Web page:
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Silly Con Valley

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What Chierighino did instead was average the cost of the total $14 million in improvements over the entire 520 acres of the original parcel. That came to a cost of $27,000 per acre, which he subtracted from his original price (along with other minor adjustments) to come up with a final cost of $36,000 for Sumitomo's parcel.

Wirth, meanwhile, took another direction. He dumped his original set of comparable sales and came up with a new batch. This time, rather than looking at sales in the immediate area, Wirth took data from all around the Valley, writing, "Sales from throughout the metropolitan area were selected due to the lack of [commercial and industrial land] sales within the neighborhood."

Wirth chooses one sale in particular that he feels is most comparable to Sumitomo's parcel. It's a sale of 265 acres in Glendale: not exactly on a par with upscale Desert Ridge.

Although the Sumitomo parcel was not only in a pricier neighborhood but half the size, Wirth considered the Glendale site his best comp. He recommended that the Glendale site's $37,000-per-acre price be adopted for Sumitomo's land as well. Since his price was the higher of the two reappraisals, it was the one chosen by the Land Department.

Using all new comps, Chierighino and Wirth had produced their new appraisals in only three days. And this time, they differed by only $1,000 per acre--an astounding feat, analysts say.

Even more amazing, analysts say, is that Chierighino and Wirth, in a reversal of the reasoning appraisers normally use, found that a smaller, 132-acre site was cheaper by the acre than the larger, 388-acre parcel that bordered it. Wirth placed its value at $68,000 per acre, Chierighino at $60,000.

A week later, the press announced that Phoenix had beaten out Newberg, Oregon, for the wafer plant.

Industry experts who called the first set of appraisals sloppy and unprofessional say the new appraisals were much worse. If the first evaluations were shoddy, the second set were dishonest, they say. But it intrigued analysts that Chierighino and Wirth hadn't completely acceded to the state's wishes.

"The state Land Department, clearly under pressure from the Governor's Office, instructed their appraisers to do something that appears to be nonsensical and clearly favorable to Sumitomo," says an attorney who examined the documents. "The appraisers obviously got those instructions and said, 'Say what, Jack?'"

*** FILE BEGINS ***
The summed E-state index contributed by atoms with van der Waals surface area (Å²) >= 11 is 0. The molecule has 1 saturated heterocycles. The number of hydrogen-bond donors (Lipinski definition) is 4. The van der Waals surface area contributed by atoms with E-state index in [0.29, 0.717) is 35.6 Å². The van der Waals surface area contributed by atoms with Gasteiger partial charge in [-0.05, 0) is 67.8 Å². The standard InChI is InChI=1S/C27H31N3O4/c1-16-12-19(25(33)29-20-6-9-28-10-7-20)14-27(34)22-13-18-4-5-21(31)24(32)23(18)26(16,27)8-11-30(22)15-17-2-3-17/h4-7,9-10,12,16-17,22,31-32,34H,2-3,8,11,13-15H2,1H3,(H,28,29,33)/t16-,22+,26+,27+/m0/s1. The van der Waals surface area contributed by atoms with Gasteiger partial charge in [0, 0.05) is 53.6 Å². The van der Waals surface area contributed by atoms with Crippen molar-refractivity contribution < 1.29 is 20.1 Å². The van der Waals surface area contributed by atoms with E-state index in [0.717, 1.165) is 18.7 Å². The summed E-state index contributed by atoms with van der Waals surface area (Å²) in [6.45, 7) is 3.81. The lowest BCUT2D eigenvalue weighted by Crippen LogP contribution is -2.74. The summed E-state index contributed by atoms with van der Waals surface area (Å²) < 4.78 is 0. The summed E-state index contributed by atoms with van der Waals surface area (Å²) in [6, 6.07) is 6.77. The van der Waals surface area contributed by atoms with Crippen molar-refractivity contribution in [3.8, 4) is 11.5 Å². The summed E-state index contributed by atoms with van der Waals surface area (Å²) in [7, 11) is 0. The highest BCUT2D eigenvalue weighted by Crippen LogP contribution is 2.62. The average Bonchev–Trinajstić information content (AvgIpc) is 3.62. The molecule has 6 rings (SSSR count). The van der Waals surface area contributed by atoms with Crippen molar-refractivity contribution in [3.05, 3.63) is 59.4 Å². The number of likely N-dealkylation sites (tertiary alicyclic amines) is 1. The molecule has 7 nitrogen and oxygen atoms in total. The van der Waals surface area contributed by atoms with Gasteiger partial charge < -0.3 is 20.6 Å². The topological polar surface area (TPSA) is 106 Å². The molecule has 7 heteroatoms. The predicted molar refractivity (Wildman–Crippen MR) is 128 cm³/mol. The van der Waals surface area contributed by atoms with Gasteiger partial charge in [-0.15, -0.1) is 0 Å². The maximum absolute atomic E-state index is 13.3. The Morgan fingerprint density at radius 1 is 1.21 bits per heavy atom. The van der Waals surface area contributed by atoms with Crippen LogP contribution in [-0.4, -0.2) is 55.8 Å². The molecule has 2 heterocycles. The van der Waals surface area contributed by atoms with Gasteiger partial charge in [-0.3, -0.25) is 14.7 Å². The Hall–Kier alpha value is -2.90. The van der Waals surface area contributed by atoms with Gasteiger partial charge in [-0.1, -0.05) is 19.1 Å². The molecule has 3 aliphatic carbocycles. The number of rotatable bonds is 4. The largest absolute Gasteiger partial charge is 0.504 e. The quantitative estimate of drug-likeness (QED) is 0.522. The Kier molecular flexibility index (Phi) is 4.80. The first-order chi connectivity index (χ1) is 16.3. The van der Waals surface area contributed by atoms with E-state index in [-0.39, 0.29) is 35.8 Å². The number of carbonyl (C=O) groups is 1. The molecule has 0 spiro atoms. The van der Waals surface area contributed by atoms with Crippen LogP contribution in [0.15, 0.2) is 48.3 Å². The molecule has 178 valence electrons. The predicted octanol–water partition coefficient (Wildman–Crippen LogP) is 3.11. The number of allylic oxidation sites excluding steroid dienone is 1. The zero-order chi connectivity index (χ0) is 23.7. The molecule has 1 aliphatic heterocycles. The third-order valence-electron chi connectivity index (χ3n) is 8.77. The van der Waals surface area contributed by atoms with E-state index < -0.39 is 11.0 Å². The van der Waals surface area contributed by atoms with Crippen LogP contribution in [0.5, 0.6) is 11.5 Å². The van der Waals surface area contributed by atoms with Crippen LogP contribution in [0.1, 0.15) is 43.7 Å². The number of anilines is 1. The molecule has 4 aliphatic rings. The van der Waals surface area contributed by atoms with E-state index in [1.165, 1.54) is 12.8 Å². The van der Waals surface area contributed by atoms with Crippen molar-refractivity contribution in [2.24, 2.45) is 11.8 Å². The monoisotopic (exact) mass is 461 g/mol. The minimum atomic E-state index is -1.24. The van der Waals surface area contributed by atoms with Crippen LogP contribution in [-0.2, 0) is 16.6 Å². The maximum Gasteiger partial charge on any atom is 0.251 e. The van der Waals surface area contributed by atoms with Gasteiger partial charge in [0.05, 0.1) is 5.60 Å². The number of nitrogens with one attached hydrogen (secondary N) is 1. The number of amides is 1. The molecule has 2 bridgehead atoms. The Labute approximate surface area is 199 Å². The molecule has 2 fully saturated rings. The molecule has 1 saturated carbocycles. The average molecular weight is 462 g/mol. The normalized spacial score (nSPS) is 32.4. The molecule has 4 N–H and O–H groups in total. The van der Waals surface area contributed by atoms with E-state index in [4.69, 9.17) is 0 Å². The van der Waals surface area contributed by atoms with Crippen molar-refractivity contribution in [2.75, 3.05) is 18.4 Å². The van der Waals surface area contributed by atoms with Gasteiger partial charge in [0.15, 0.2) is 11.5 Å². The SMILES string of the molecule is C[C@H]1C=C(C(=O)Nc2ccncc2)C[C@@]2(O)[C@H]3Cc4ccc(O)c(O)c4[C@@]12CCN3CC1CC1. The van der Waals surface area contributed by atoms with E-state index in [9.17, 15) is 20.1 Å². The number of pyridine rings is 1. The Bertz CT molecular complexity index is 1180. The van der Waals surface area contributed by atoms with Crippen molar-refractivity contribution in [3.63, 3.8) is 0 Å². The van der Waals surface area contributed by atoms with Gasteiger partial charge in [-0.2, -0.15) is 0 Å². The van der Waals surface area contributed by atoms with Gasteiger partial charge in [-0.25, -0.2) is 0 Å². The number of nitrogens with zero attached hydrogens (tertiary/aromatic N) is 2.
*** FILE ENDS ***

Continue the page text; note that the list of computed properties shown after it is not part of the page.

The state's chief appraiser, Edward C. Jones, is carefully explaining the reasoning behind the Land Department's instructions to Chierighino and Wirth.

"The instructions on [the first set of appraisals] was for 500-plus acres. Under that situation, the Sumitomo site was not specified, it wasn't located yet. So they came back and identified the Sumitomo site. The second instructions were to appraise the Sumitomo site as one valuation and the balance of that 500-plus acres. And that's what occurred."

One of the most basic rules in appraisal, experts say, is that carving out a smaller parcel of land will cause the per-acre price to go up, for the same reasons it costs more to buy milk by the quart than by the gallon. If Chierighino and Wirth were simply asked to reassess the value of the smaller Sumitomo parcel, their valuations should have gone up, not down.

"Not necessarily," says Jones. "There were a certain number of infrastructure requirements. There were $7 million of infrastructure that was going to be required to be placed on that property."

How does that affect the value of the land?
"It will take the value down. Because the developer is going to have to put it in."

But the developer, Sumitomo, isn't putting in those improvements. As part of its incentives package, the City of Phoenix signed an agreement with Sumitomo Sitix which obligates the city to build improvements around the plant that the city itself has said could cost up to $10 million.

Those improvements will enhance--not devalue--Sumitomo's parcel.
But when Chierighino and Wirth were asked by the state to revalue that land, they were specifically told to disregard that the City of Phoenix would pay for those improvements.

In fact, the appraisers were told to assume that the improvements would subtract from, not add to, the value of Sumitomo's land.

Appraisers say it is important to subtract the price of improvements that a typical owner would require to make a piece of land usable. But costs required by a special user--such as a huge silicon-wafer plant--shouldn't be part of the equation.

The state's instructions to Chierighino and Wirth, however, ask the appraisers to give Sumitomo full credit for all of the water-sucking, power-eating requirements it will need.

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Tony Ortega
Contact: Tony Ortega